I felt nervous as I drove onto the Unity Village campus for the first time.
I desperately wanted to be the next Unity copy editor, but job interviews are nerve-racking. And while I understood that the Unity organization is a spiritual nonprofit serving a worldwide audience with inspirational publications, educational programs, and events, my friends and neighbors preferred rumors:
“Isn’t it a cult out there by the Tower?”
“Some woo-woo pseudo-religious group.”
“I heard they chant.”
I had just graduated from college as a nontraditional student, “nontraditional” being the euphemism for “older than everyone else in class by decades.”
After years as a stay-at-home mom and then working part-time while in school, I looked forward to the next phase—and also getting past the nausea-inducing anxiety of entering unfamiliar territory, a new job with new people and new responsibilities.
How Anxiety and Fear Were Shaping Me
Anxiety plagued me all the time. Actually, I should say anxiety played me all the time, because that is what it does. Anxiety plays with your mind, creating stress about things that are not reality. All the “but what if?” and “why didn’t I?” and “what did they mean when they said that?”
I entertained many voices in my head. Like a cocktail party host catering to guests, I just let the conversation flow and I fell for every story:
- You can’t go back to school at your age.
- No way you will get a job.
- They looked at you funny at the PTA meeting.
- You offended your mother-in-law.
- Every single person in your seventh-grade class remembers how awkward you were—and they still talk about it.
But despite the anxiety, I got the job, and I assumed working at Unity would be nothing more than that, just a job.
Anxiety plays with your mind, creating stress about things that are not reality.
In a lot of workplaces, you hear the jokes about becoming “one of us” or “drinking the Kool-Aid.” I didn’t walk on campus and become miraculously relieved of all anxiety or suddenly enlightened. But I was welcomed, and I began to pick up on a message from a lot of Unity materials I was reading: My thoughts matter, but I am the boss of them, not the other way around.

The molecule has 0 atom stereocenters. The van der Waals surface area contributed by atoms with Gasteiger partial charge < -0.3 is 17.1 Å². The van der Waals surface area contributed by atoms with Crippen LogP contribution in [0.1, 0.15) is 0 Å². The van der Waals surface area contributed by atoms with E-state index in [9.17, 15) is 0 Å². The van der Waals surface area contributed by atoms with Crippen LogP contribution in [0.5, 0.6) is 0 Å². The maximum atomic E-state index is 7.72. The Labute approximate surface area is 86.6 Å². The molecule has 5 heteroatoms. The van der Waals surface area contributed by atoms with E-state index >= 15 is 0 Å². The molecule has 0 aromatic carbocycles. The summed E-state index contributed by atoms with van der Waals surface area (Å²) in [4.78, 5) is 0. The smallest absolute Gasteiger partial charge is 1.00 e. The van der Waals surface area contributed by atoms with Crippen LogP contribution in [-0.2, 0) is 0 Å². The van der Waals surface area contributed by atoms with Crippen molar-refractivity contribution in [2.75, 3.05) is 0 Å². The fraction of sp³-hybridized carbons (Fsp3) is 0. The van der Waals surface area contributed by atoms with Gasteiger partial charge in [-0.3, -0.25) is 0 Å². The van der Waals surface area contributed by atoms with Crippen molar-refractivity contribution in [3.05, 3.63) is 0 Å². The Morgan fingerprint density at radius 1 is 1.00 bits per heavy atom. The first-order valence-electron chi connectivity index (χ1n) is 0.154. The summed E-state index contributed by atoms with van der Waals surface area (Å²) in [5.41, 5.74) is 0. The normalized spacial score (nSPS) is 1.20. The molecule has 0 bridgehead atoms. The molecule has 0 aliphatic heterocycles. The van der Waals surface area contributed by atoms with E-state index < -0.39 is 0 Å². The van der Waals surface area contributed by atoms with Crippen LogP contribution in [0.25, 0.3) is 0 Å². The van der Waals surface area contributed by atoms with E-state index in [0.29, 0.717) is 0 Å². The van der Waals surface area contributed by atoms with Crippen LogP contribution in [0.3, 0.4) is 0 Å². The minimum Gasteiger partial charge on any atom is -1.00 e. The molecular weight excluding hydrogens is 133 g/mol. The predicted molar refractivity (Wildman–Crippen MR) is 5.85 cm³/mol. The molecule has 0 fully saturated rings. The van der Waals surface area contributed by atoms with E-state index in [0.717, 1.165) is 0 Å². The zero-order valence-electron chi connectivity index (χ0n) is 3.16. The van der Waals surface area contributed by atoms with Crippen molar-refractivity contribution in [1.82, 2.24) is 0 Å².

Unity minister Rev. Eric Butterworth said, “You can change your life by altering your thoughts.” I read that the first time with a heavy dose of skepticism. My life is going to change if I think differently? C’mon! I cannot control what I feel! Life happens.
Yes, life happens. Through me, not to me. My feelings come from my thoughts, and those are all on me. Every single one of them.
Rewriting My Story—One Thought at a Time
So I began monitoring my thoughts. I discovered that I expend a lot of energy on emotion and reaction, rather than response and progression. I tend to wallow in a place of “what could have been/should have been” and “if only.”
One of the tools I’ve learned at Unity is practicing the pause. Pausing to acknowledge my thoughts allows me to sort out whatever feelings are arising from them.
Maybe a work project is running behind. Feelings such as frustration, anxiousness, and anger clamor for attention. Taking a pause to recognize the thoughts behind those feelings and sort out what is real (a missed deadline) from what is going on in my head (stories of doom/failure) allows me to process and choose how to move forward.
I don’t have to spiral into hand-wringing and mental paralysis.
In his article “On Releasing Stress,” from the Unity booklet Simple Living: When Less Is More, Butterworth says, “No matter what happens out there in the world, or even on your doorstep, all that really counts is what happens in your own mind.”
Hurt and anger, sadness and disappointment, fear and apprehension didn’t evaporate from my life when I learned these Unity teachings. But they no longer run the show.
I can acknowledge their presence and then dismiss them, like the unwanted guests that they are.